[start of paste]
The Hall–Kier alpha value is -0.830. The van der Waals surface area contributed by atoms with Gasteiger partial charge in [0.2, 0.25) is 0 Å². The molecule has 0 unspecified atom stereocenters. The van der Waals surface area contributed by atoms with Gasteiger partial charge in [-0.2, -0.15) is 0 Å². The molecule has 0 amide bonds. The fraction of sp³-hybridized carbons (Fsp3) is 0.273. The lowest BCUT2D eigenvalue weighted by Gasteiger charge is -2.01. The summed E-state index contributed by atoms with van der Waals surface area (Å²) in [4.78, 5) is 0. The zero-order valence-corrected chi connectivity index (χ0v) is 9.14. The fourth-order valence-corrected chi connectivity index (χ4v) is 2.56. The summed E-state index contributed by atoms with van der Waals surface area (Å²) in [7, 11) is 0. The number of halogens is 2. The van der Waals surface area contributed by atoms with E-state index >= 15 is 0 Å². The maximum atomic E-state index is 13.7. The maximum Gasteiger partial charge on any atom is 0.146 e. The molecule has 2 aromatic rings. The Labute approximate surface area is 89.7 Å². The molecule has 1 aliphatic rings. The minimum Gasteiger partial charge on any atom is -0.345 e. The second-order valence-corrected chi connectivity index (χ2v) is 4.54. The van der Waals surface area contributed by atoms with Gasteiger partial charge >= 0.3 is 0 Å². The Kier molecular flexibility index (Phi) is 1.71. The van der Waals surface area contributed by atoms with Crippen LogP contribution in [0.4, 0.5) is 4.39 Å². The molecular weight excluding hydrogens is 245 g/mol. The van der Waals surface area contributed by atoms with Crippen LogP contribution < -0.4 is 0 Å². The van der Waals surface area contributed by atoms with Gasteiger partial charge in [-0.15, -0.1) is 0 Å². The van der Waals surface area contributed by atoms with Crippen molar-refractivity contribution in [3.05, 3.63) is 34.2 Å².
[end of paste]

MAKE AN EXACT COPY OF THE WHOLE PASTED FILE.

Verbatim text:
The Hall–Kier alpha value is -0.830. The van der Waals surface area contributed by atoms with Gasteiger partial charge in [0.2, 0.25) is 0 Å². The molecule has 0 unspecified atom stereocenters. The van der Waals surface area contributed by atoms with Gasteiger partial charge in [-0.2, -0.15) is 0 Å². The molecule has 0 amide bonds. The fraction of sp³-hybridized carbons (Fsp3) is 0.273. The lowest BCUT2D eigenvalue weighted by Gasteiger charge is -2.01. The summed E-state index contributed by atoms with van der Waals surface area (Å²) in [4.78, 5) is 0. The zero-order valence-corrected chi connectivity index (χ0v) is 9.14. The fourth-order valence-corrected chi connectivity index (χ4v) is 2.56. The summed E-state index contributed by atoms with van der Waals surface area (Å²) in [7, 11) is 0. The number of halogens is 2. The van der Waals surface area contributed by atoms with E-state index >= 15 is 0 Å². The maximum atomic E-state index is 13.7. The maximum Gasteiger partial charge on any atom is 0.146 e. The molecule has 2 aromatic rings. The Labute approximate surface area is 89.7 Å². The molecule has 1 aliphatic rings. The minimum Gasteiger partial charge on any atom is -0.345 e. The second-order valence-corrected chi connectivity index (χ2v) is 4.54. The van der Waals surface area contributed by atoms with Gasteiger partial charge >= 0.3 is 0 Å². The Kier molecular flexibility index (Phi) is 1.71. The van der Waals surface area contributed by atoms with Crippen LogP contribution in [0.4, 0.5) is 4.39 Å². The molecular weight excluding hydrogens is 245 g/mol. The van der Waals surface area contributed by atoms with Crippen LogP contribution < -0.4 is 0 Å². The van der Waals surface area contributed by atoms with Gasteiger partial charge in [-0.15, -0.1) is 0 Å². The van der Waals surface area contributed by atoms with Crippen molar-refractivity contribution in [3.05, 3.63) is 34.2 Å².